Is Red Tails a good movie or just a good idea for a good movie
The Tuskegee Airmen… just saying that name has a certain ring to it doesn’t it? A ring that has echoed loud and far beyond the boundaries of yesterday’s social injustice and into today’s high spirited quest for who they were… or more importantly, who they are. They initially hit airwaves with the made for TV drama, “The Tuskegee Airmen.” Produced in 1995, it gave their story a generational ear that would have otherwise been muted. Now, with 2012’s rendition in the new movie “Red Tails,” there will be audiences abroad that will be able to appreciate their fortitude and applaud their journey. As a monumental piece of American History, “Red Tails” seemed destined for “Movie Magic.” Unfortunately, it was a far cry from it. Simply put…. the movie SUCKED!
I honestly like the “BOOMS” and “POWS” better when Batman & Robin did it in the early days lol. At least they made it work.Even the sound design team managed to get it wrong. You would hear sounds disappear and reappear throughout the movie for no apparent reason. Battle scene explosions didn’t have any explosions to them. The perfect harmony between sound and visuals that you usually expect from a war movie, where it engulfs you into the scene to make you feel as if you’re in the trenches along side your fellow comrades, utterly evaded this flick. So, instead of that graceful first dance at the prom that you hoped for, they ended up stomping on all your toes as if they had mistaken them for grapes while trying to make wine.Then, within the last 30 minutes, the movie completely fell apart at its already unstable hinges. The scenes were literally cut mid-dialog and they resorted to the basic transitions that you would expect to see from a film made with iMovie. o_0 It felt as if they were coming to the end of post production and then started to run out of that $58 million dollar production budget and said, “Just throw that $#@& together! Use bubble gum or something, it’ll hold!” I literally started to get a headache as I watched this plane crash. But… I digress.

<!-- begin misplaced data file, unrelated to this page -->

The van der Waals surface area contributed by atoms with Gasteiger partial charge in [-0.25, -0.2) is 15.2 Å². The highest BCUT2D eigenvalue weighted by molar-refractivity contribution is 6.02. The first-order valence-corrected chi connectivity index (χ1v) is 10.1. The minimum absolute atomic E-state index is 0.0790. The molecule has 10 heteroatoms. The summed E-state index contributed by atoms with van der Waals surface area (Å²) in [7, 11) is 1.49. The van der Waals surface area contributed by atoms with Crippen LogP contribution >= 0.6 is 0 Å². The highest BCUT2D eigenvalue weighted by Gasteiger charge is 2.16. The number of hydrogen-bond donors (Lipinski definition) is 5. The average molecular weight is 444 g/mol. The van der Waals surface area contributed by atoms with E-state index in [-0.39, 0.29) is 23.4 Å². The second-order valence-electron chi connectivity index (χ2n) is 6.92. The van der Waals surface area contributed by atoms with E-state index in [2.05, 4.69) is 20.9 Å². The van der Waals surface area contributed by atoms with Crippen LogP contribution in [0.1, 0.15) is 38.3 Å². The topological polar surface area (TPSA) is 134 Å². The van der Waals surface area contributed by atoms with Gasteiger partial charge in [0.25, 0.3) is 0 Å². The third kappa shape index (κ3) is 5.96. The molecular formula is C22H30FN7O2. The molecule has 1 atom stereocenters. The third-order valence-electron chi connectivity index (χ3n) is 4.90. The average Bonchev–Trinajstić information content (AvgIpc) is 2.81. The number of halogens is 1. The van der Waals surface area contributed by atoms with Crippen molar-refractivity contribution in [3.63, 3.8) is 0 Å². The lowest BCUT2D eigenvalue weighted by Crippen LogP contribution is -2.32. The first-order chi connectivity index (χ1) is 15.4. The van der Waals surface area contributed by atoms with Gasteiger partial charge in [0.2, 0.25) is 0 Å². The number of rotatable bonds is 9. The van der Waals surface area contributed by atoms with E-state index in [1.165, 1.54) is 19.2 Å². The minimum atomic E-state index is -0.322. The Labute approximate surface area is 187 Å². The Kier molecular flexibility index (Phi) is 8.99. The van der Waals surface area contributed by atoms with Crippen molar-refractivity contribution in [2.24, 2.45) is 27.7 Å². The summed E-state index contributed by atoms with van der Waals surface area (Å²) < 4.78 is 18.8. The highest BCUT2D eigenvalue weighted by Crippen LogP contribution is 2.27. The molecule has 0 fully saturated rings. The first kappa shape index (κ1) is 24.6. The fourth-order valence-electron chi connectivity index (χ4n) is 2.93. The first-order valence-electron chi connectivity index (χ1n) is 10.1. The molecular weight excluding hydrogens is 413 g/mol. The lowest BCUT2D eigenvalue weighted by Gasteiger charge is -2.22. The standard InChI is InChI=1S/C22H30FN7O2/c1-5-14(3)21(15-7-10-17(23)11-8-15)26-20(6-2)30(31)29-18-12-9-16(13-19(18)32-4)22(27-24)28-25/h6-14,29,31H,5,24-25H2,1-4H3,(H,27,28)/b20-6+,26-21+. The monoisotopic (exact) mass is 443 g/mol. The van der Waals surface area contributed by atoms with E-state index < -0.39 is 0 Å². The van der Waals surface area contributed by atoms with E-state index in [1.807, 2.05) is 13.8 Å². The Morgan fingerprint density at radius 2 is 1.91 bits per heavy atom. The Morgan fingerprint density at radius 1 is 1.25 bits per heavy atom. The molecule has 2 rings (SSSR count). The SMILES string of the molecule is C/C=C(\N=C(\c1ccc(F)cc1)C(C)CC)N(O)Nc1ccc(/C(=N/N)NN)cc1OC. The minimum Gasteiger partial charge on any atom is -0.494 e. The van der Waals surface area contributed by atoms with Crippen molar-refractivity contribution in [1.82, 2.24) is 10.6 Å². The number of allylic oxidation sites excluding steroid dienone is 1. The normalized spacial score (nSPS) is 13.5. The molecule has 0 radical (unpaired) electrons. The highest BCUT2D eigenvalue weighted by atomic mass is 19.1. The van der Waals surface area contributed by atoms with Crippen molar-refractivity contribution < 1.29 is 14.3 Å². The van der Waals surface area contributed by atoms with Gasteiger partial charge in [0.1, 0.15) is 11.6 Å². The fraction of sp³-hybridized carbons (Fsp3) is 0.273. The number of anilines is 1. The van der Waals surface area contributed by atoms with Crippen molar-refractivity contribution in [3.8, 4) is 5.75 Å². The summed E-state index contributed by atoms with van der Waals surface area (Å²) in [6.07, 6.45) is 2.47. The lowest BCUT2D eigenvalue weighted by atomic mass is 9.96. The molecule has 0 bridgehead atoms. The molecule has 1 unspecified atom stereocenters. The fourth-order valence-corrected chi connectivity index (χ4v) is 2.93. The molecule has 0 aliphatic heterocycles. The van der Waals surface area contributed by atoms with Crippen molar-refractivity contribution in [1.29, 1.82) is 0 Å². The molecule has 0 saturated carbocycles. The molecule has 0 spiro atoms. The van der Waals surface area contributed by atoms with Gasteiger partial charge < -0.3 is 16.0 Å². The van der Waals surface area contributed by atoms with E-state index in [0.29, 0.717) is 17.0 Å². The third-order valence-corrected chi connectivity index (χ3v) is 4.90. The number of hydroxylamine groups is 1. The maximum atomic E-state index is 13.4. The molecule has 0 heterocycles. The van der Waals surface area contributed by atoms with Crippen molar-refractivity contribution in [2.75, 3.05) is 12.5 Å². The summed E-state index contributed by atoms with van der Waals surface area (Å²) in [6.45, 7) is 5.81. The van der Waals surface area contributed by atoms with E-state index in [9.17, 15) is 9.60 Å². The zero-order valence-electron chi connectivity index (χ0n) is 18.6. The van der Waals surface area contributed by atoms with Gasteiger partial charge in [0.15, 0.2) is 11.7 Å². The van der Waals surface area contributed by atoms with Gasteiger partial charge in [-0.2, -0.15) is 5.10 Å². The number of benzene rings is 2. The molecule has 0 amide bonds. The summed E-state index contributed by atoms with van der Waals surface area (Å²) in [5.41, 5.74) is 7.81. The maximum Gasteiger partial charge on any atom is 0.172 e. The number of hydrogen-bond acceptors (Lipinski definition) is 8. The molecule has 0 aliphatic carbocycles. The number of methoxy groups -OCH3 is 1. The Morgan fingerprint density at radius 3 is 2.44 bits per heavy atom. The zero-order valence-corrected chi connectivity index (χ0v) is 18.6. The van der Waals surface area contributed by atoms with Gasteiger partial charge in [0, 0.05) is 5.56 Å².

At the end of the movie, and not even a surprise to me, the audience stood up and applauded; older couples, younger adults, teenagers, black and white and many more where it was a very diverse crowd. But, I don’t think they were really applauding the actual movie itself at all. It felt more like Browns’ fans giving a standing ovation after the Cleveland Browns finally make it to the Super Bowl but loose 82 – 0. They are not applauding because it was a great game… They are applauding because they know the journey it took to get there. And that’s what I think happened in the theatre and the subsequent, “Oh, it was a great movie,” quotes that I hear. So, either I have trained myself to see all the little things that make a movie at least ok to watch that others don’t see or… nobody really wants to be the one who has to shoot Old Yeller.
As a movie… or better yet, as a marketing machine, Red Tails made millions of people aware of the discrepancies that exist between producing and distributing a “Movie” compared to that of a “Black Movie.” Just ask Mr. Star Wars himself, I’m sure he will tell you. In fact… he has. Several times! All in a last minute desperate plea to somehow get the emotions of moviegoers intertwined with not the movie itself but, the history behind it, the people portrayed in it and what it all stands for. It seems as if he took a page out of Tyler Perry’s handbook. Love or hate his movies, he gets people out to support them good or bad and guess what… it worked for George to.
To the number of dedicated individuals that were apart of Red Tails’ development, for the 20 years of production time it consumed, and for the $90 million it swallowed up in budget, I congratulate and thank you! I know it was hard to do but I just hope the second time around has more meat on the bone… if that chance even comes up.